Learning to cook will, for me, always be bound up with two other things: grieving for my mother, and my relationship with Sam. One death, one birth, both preceding my first foray into the kitchen by such a small margin that I struggle to unpick the different strands of my own narrative.
It was around this time of year, and it seems appropriate that, as I celebrate one and remember the other, I cook a dish that connotes limbo. Sadness and joy. Patience, and quiet triumphs. That dish is Shakshuka.
I’m going to keep this short, because if you have flung yourself into the festivities, or simply survived them, and are now sizing up piles of leftovers wearily and warily, the last thing you want to do is read a blog post. If that’s not the case, please feel free to trawl my archives and fill your boots. But it’s important not to waste valuable Quality-Street-eating or telly-gazing time on blog-based mirth. So know this: this Leftovers Pie will save your Boxing Day.
I wish I were someone who was organised and neat, someone who excelled at making organised and neat lists, and then methodically ticking off each item on completion. But that will never be me.
And that is why, despite my best efforts, I found myself in Newcastle on a rainy Northumberland Street on 22nd December trying to decide whether I should spend £15 on a jar of pork scratchings, or just scratch my own eyes out and be done with it.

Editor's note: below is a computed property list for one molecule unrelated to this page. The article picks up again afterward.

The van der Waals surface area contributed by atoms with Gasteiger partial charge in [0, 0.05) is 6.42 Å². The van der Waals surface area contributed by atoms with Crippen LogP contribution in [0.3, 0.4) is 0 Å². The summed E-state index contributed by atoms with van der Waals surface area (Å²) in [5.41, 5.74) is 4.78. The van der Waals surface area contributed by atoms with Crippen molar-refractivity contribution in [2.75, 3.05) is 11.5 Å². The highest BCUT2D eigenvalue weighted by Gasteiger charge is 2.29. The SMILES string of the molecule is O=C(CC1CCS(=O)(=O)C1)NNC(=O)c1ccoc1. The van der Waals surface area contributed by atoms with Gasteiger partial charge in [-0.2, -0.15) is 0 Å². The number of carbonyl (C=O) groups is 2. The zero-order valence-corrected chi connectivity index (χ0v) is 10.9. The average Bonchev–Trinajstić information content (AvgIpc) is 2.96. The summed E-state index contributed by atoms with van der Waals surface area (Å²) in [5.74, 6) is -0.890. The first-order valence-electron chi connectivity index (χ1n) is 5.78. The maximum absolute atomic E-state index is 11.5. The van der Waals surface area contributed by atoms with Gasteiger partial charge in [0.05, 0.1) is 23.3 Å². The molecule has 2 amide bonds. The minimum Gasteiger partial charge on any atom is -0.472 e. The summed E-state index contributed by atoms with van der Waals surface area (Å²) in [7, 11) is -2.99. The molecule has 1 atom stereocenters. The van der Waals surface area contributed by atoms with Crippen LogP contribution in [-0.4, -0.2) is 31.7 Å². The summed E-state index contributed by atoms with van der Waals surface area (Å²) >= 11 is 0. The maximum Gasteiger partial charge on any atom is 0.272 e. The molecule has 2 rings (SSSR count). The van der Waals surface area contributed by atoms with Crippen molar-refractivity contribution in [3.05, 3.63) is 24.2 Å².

For the last week I have had acute Christmas anxiety. So I made brownies. Christmas brownies. The best brownies, possibly, that you will ever taste.
When I say ‘Christmas anxiety’, I don’t mean indecision over which cheeses to buy, or what to wear for Christmas Day, or even whether I’ve bought particularly rubbish presents (although, also all of those).
The bits of Christmas I like most are the stolen quiet moments. And in those quiet moments, I make Nutella Snowflake Bread.
Please do not think this is an invective against Christmas. I love Christmas. I love the sparkling lights and bright colours and traditions and organised fun. I do, really.
We never really did festive baking in my house. Mince pies were Marks & Spencer. Yule logs never crossed the threshold. Stollen was an unknown, and Pannetone hadn’t made it to South Shields in 1994. The exception was the Christmas cake.
Sometimes I worry that I’m flighty. And not in a charming, no one can tie me down, I’m-a-free-spirit sort of way. But rather skittish, unreliable, inconstant. When I feel that way, I come home and bake spelt bread.
Spelt bread is grounding. It is quick, physical work that you have to do with hands. It doesn’t require skill or implements or fancy ingredients. I don’t need to set a timer, or panic about precision. It transforms me into someone pragmatic and capable and resilient.
I spend a lot of time evangelising about stews and soups and curries and their particular value during the colder months. And they are important. They swaddle you in warmth, they comfort you with their stodge or depth or nursery-like qualities: they feed you up, and steel you against the outside world.
Bonfire night, for me, conjures up thoughts of food: watching fireworks in a cold, dark field, is synonymous with almost-too-hot-to-hold baked potatoes, thick, steaming soup in gloved hands, and charred sausages. So why do we waste our time with the eternally disappointing toffee apple?
I love autumn, but my immune system does not.
Throughout hot summer months, I long for chill, brisk walks, and occasional torrential rain, and the arrival of the hot chestnut sellers on the approach to St Paul’s. But then they appear, and without fail, I am poorly. If I’m lucky, it’s just a cold, that drags on interminably, slogging its way alongside me through the months.